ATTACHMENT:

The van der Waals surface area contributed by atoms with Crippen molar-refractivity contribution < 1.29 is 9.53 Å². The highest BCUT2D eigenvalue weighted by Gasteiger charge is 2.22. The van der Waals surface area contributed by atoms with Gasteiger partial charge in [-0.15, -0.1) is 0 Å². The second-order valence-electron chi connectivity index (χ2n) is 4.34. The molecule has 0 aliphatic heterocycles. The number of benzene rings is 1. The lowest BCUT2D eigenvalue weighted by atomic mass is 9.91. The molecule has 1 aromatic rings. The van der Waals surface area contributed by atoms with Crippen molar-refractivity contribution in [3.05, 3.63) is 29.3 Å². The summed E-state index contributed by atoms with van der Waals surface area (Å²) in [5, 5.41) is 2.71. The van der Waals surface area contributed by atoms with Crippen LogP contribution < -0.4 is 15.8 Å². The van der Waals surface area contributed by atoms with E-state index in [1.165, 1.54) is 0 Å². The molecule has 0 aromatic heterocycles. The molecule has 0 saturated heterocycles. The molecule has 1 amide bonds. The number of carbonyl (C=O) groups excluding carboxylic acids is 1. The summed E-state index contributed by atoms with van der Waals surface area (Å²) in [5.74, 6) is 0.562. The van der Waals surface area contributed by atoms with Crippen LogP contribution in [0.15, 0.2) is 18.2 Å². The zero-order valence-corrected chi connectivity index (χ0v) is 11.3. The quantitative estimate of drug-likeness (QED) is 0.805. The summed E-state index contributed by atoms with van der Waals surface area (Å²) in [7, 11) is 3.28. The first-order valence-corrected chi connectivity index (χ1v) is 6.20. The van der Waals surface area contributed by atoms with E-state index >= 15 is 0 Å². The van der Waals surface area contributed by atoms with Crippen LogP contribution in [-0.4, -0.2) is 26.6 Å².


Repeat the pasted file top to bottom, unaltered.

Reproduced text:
The van der Waals surface area contributed by atoms with Crippen molar-refractivity contribution < 1.29 is 9.53 Å². The highest BCUT2D eigenvalue weighted by Gasteiger charge is 2.22. The van der Waals surface area contributed by atoms with Gasteiger partial charge in [-0.15, -0.1) is 0 Å². The second-order valence-electron chi connectivity index (χ2n) is 4.34. The molecule has 0 aliphatic heterocycles. The number of benzene rings is 1. The lowest BCUT2D eigenvalue weighted by atomic mass is 9.91. The molecule has 1 aromatic rings. The van der Waals surface area contributed by atoms with Crippen molar-refractivity contribution in [3.05, 3.63) is 29.3 Å². The summed E-state index contributed by atoms with van der Waals surface area (Å²) in [5, 5.41) is 2.71. The van der Waals surface area contributed by atoms with Crippen LogP contribution < -0.4 is 15.8 Å². The van der Waals surface area contributed by atoms with E-state index in [1.165, 1.54) is 0 Å². The molecule has 0 aromatic heterocycles. The molecule has 0 saturated heterocycles. The molecule has 1 amide bonds. The number of carbonyl (C=O) groups excluding carboxylic acids is 1. The summed E-state index contributed by atoms with van der Waals surface area (Å²) in [5.74, 6) is 0.562. The van der Waals surface area contributed by atoms with Crippen LogP contribution in [0.15, 0.2) is 18.2 Å². The zero-order valence-corrected chi connectivity index (χ0v) is 11.3. The quantitative estimate of drug-likeness (QED) is 0.805. The summed E-state index contributed by atoms with van der Waals surface area (Å²) in [7, 11) is 3.28. The first-order valence-corrected chi connectivity index (χ1v) is 6.20. The van der Waals surface area contributed by atoms with E-state index >= 15 is 0 Å². The van der Waals surface area contributed by atoms with Crippen LogP contribution in [-0.4, -0.2) is 26.6 Å².